spec:
  type: pubsub.redis
  version: v1
  metadata:
  - name: redisHost
    value: localhost:6379
  - name: redisPassword
    value: ""
scopes:
  - orderprocessing
  - checkout

In the YAML file:

  • metadata/name is how your application talks to the component.
  • spec/metadata defines the connection to the instance of the component.
  • scopes specify which application can use the component.

Step 1: Pre-requisites

For this example, you will need:

Step 2: Set up the environment

Clone the sample provided in the Quickstarts repo.

git clone https://github.com/dapr/quickstarts.git

Step 3: Subscribe to topics

In a terminal window, from the root of the Quickstarts clone directory navigate to the order-processor directory.

cd pub_sub/go/sdk/order-processor

Install the dependencies and build the application:

go build app.go

Run the order-processor subscriber service alongside a Dapr sidecar.

dapr run --app-port 6001 --app-id order-processor --app-protocol http --dapr-http-port 3501 --components-path ../../../components -- go run app.go

In the order-processor subscriber, we’re subscribing to the Redis instance called order_pub_sub (as defined in the pubsub.yaml component) and topic orders. This enables your app code to talk to the Redis component instance through the Dapr sidecar.

func eventHandler(ctx context.Context, e *common.TopicEvent) (retry bool, err error) {
	fmt.Println("Subscriber received: ", e.Data)
	return false, nil
}

Step 4: Publish a topic

In a new terminal window, from the root of the Quickstarts clone directory, navigate to the checkout directory.

cd pub_sub/go/sdk/checkout

Install the dependencies and build the application:

go build app.go

Run the checkout publisher service alongside a Dapr sidecar.

dapr run --app-id checkout --app-protocol http --dapr-http-port 3500 --components-path ../../../components -- go run app.go

In the checkout publisher, we’re publishing the orderId message to the Redis instance called order_pub_sub (as defined in the pubsub.yaml component) and topic orders. As soon as the service starts, it publishes in a loop:

client, err := dapr.NewClient()

if err := client.PublishEvent(ctx, PUBSUB_NAME, PUBSUB_TOPIC, []byte(order)); err != nil {
    panic(err)
}

fmt.Sprintf("Published data: ", order)

Step 5: View the Pub/sub outputs

Notice, as specified in the code above, the publisher pushes a numbered message to the Dapr sidecar while the subscriber receives it.

Publisher output:

== APP == dapr client initializing for: 127.0.0.1:63293
== APP == Published data:  {"orderId":1}
== APP == Published data:  {"orderId":2}
== APP == Published data:  {"orderId":3}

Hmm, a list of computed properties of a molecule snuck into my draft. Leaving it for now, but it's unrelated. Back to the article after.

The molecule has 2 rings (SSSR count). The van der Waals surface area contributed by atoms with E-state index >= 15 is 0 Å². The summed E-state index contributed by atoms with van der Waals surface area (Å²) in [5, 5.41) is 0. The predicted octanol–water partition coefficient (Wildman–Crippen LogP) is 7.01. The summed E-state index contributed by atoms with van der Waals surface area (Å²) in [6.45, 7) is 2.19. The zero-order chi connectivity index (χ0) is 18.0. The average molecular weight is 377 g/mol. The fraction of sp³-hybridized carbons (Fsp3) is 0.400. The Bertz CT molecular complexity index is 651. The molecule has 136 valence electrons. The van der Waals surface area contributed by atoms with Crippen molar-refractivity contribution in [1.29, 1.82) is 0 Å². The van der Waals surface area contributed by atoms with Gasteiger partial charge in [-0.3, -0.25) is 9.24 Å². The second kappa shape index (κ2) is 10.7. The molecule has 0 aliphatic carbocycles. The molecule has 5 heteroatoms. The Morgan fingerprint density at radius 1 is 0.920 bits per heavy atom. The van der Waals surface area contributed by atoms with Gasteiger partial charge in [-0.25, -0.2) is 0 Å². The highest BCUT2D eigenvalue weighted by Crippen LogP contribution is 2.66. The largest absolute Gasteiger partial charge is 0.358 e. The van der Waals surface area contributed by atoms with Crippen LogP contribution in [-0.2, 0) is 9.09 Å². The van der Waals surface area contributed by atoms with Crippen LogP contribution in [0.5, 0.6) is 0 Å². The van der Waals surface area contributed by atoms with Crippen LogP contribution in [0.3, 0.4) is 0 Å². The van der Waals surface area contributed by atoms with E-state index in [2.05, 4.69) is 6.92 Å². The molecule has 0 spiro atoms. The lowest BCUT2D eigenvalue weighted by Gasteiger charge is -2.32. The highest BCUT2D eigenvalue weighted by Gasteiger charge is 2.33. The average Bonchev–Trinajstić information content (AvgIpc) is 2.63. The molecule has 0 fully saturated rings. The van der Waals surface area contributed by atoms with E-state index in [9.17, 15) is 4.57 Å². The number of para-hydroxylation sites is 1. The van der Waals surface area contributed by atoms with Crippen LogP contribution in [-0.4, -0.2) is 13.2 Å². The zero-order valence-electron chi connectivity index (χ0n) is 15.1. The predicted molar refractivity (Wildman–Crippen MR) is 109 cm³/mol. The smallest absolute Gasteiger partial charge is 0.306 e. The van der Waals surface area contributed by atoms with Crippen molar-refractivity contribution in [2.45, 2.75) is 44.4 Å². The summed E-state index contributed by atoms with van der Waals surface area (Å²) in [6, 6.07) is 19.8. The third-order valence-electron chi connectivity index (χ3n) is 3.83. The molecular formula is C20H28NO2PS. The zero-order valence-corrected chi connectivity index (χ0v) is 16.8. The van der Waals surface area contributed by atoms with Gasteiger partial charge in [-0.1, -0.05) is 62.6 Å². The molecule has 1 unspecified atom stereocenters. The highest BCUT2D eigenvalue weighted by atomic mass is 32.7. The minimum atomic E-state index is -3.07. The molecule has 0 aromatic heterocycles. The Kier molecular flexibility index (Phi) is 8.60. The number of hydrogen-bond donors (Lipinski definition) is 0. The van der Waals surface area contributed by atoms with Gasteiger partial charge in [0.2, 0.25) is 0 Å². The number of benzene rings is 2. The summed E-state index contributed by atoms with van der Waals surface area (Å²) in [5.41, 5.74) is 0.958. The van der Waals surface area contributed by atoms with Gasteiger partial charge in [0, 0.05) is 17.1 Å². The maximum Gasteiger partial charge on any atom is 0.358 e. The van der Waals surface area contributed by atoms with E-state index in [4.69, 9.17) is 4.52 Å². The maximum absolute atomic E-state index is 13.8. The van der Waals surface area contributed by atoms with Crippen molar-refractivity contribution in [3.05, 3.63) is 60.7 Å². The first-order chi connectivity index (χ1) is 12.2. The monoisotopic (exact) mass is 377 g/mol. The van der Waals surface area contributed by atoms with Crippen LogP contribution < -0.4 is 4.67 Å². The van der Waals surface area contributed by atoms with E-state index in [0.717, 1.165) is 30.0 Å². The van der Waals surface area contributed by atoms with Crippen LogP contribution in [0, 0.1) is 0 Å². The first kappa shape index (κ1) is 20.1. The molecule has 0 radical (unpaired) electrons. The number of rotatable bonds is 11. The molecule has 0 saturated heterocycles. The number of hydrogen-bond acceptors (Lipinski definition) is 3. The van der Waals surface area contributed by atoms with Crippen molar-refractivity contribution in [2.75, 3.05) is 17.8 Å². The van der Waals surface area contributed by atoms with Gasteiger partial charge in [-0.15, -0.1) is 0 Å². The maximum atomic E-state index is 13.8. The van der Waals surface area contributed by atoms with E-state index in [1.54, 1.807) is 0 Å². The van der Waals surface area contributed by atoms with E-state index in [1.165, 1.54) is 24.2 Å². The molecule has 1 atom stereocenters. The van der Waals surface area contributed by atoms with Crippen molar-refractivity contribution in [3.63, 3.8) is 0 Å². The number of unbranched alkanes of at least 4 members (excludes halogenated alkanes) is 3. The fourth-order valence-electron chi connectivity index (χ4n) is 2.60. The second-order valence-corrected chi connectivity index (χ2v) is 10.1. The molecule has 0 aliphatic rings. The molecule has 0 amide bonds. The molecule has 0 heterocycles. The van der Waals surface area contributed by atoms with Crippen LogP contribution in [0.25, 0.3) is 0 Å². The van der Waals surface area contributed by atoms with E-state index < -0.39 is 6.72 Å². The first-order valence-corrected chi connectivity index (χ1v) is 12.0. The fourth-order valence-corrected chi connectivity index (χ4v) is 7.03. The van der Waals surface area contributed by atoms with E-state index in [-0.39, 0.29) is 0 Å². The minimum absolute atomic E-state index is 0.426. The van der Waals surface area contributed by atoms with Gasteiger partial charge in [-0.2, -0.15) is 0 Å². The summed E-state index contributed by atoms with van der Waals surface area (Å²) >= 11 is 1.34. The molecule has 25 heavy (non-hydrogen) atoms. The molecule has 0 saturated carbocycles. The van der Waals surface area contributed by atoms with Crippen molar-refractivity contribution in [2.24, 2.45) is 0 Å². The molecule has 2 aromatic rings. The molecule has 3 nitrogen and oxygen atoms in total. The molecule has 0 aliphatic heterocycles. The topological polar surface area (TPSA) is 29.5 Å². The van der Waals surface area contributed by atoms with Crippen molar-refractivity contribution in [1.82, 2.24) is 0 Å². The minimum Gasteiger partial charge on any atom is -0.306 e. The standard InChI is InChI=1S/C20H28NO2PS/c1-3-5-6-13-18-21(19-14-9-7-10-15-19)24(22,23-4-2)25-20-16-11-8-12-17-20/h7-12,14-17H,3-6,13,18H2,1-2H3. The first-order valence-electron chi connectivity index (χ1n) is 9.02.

== APP == Published data:  {"orderId":4}
== APP == Published data:  {"orderId":5}
== APP == Published data:  {"orderId":6}
== APP == Published data:  {"orderId":7}
== APP == Published data:  {"orderId":8}
== APP == Published data:  {"orderId":9}
== APP == Published data:  {"orderId":10}

Subscriber output:

== APP == Subscriber received:  {"orderId":1}
== APP == Subscriber received:  {"orderId":2}
== APP == Subscriber received:  {"orderId":3}
== APP == Subscriber received:  {"orderId":4}
== APP == Subscriber received:  {"orderId":5}
== APP == Subscriber received:  {"orderId":6}
== APP == Subscriber received:  {"orderId":7}
== APP == Subscriber received:  {"orderId":8}
== APP == Subscriber received:  {"orderId":9}
== APP == Subscriber received:  {"orderId":10}

Note: the order in which they are received may vary.

pubsub.yaml component file

When you run dapr init, Dapr creates a default Redis pubsub.yaml and runs a Redis container on your local machine, located:

  • On Windows, under %UserProfile%\.dapr\components\pubsub.yaml
  • On Linux/MacOS, under ~/.dapr/components/pubsub.yaml

With the pubsub.yaml component, you can easily swap out underlying components without application code changes.

The Redis pubsub.yaml file included for this Quickstart contains the following:

apiVersion: dapr.io/v1alpha1
kind: Component
metadata:
  name: order_pub_sub
spec:
  type: pubsub.redis
  version: v1
  metadata:
  - name: redisHost
    value: localhost:6379
  - name: redisPassword
    value: ""
scopes:
  - orderprocessing
  - checkout

In the YAML file:

  • metadata/name is how your application talks to the component.
  • spec/metadata defines the connection to the instance of the component.
  • scopes specify which application can use the component.

Tell us what you think!

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Next steps

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Last modified July 26, 2022: Update translations for v1.6 (#2665) (e18b8c6)